- Tesla is cutting its workforce by 3,000 employees.
- It comes ahead of a $US920 million bond payment due in March.
- A lot will hang on Tesla’s Q4 earnings which – as Musk said in his letter announcing the layoffs – will likely come in lower than Q3’s.
Tesla announced it would lay off 7% of its workforce – about 3,000 workers – to turn its plan to create a $US35,000 Model 3 into a reality in “all markets,” CEO Elon Musk said in a statement on Friday.
Musk spelled it all out in a message to employees, but what he didn’t mention was Tesla’s additional pressure of a $US900 million bond payment coming due in March.
The electric-car company has been profitable for only three quarters of its 15 year history, one of those quarters being the third quarter of last year. In Q3 Tesla made a profit of $US312 million (about 4%); however, that was with capital expenditures for the company hovering around $US2 billion.
In Musk’s letter to employees, he mentioned that in Q4, “preliminary, unaudited results indicate that we again made a GAAP profit, but less than Q3.”
As of September 30, government filings showed that Tesla had $US2.9 billion in cash or cash equivalents. About $US905 million of that was in customer deposits, so Tesla was working with $US2 billion in cash.
Filings also show that the company had current liabilities of $US3.6 billion (with total current liabilities of $US9.8 billion). Its assets came in at $US7.9 billion.
In short, Tesla is still cash-strapped, as Musk said in his letter.
But, as we reported when we wrote about this payment in October, this is Wall Street, and numbers like that don’t necessarily mean a company is finished when it has a $US50 billion market cap and an illustrious CEO.
So now what?
In Q4, the company had to pay out $US387 million in debt payments. That, plus saving up for this $US920 million payment in March, would shrink Tesla’s cash pile to under $US700 million. Given what Tesla has planned for 2019, that may put the company in a tricky situation.
It has big plans for the year, including building a factory in Shanghai, rolling out the more affordable version of the Model 3, and developing the Model Y, a crossover vehicle built on the Model 3’s platform.
You also have to remember those pressing liabilities.
In March, just after downgrading Tesla’s credit rating, Moody’s said the company would have to raise capital to continue operations and pay off debt. It estimated Tesla would blow through $US2 billion in cash through the year and remain cash flow negative through 2019.
Tesla’s supporters know it’s going to be a hard road, too.
“The whole Tesla story boils down to the number of Model 3s sold and gross margins,” Gene Munster of investment firm Loup Ventures told Business Insider in October. “If you create a situation where the cash flow goes from negative to positive you can start servicing the debt.”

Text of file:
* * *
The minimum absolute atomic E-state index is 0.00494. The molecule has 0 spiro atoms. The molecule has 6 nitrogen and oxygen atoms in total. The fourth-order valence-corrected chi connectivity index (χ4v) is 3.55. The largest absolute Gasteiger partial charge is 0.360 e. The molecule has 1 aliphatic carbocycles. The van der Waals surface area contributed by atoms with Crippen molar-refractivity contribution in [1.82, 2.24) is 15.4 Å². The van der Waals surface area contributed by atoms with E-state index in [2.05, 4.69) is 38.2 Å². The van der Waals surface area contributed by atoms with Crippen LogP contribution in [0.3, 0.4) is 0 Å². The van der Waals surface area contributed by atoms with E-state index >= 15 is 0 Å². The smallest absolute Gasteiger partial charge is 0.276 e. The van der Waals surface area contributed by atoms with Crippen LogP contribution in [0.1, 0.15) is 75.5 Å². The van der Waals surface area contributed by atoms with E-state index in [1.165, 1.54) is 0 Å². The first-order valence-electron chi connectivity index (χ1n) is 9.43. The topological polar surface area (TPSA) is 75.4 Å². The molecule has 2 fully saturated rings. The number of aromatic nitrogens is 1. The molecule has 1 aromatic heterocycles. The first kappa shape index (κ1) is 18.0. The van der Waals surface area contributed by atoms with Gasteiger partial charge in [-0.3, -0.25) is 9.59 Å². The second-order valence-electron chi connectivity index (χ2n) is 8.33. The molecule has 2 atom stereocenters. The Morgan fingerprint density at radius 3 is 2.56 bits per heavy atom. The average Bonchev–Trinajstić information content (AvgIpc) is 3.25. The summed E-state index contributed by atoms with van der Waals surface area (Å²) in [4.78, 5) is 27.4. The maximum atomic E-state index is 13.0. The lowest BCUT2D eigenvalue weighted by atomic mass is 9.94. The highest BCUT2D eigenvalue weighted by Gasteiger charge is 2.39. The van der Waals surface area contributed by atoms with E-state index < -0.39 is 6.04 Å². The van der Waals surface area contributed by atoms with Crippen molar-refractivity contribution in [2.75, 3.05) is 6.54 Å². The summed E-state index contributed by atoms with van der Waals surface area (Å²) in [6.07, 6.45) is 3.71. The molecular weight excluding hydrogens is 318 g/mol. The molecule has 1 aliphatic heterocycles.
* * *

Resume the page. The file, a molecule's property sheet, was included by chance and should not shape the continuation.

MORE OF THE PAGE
The Munster plan looks something like this (keep in mind that Tesla needs $US1.5 billion in cash on hand to finance its operations):
- Model 3 sales hold, and gross margins hit 15% during Q3 2018. (We got that.)
- If that’s the case, the company stays cash flow neutral but shouldn’t have a problem with its $US230 million and $US157 million payments.
- The tricky part is Q4 2018, when Tesla would need to increase gross margins to 20% and sell more cars. (This is up in the air, and Musk said Q4 didn’t look as good as Q3 in his letter to employees on Friday.)
- But if it can do that then it can generate $US1 billion in cash, according to Munster. Then it starts the new year with $US3 billion – enough to pay off its debt.
After the layoffs were announced Tesla’s stock fell 10%. That’s weird on Wall Street, where cutting costs is considered cathartic for stock price, so it’s possible investors are taking note of Musk’s admission that profits came in thinner in Q4.
Now, none of this is to say that Tesla won’t get through. This debt payment is an illustration of the intense pressure Musk is under. He could negotiate a deal with creditors, handing them heavily discounted stock instead of cash – a pound of flesh instead of cold, hard cash.
That would take some sharp negotiating, though. As it stands now, creditors can exercise their option to take stock if the stock price is above about $US360. Right now it’s hovering around $US311, and if Musk’s comment about fourth-quarter earnings hold, Tesla will be hard pressed to get the stock up $US50 between now and March.
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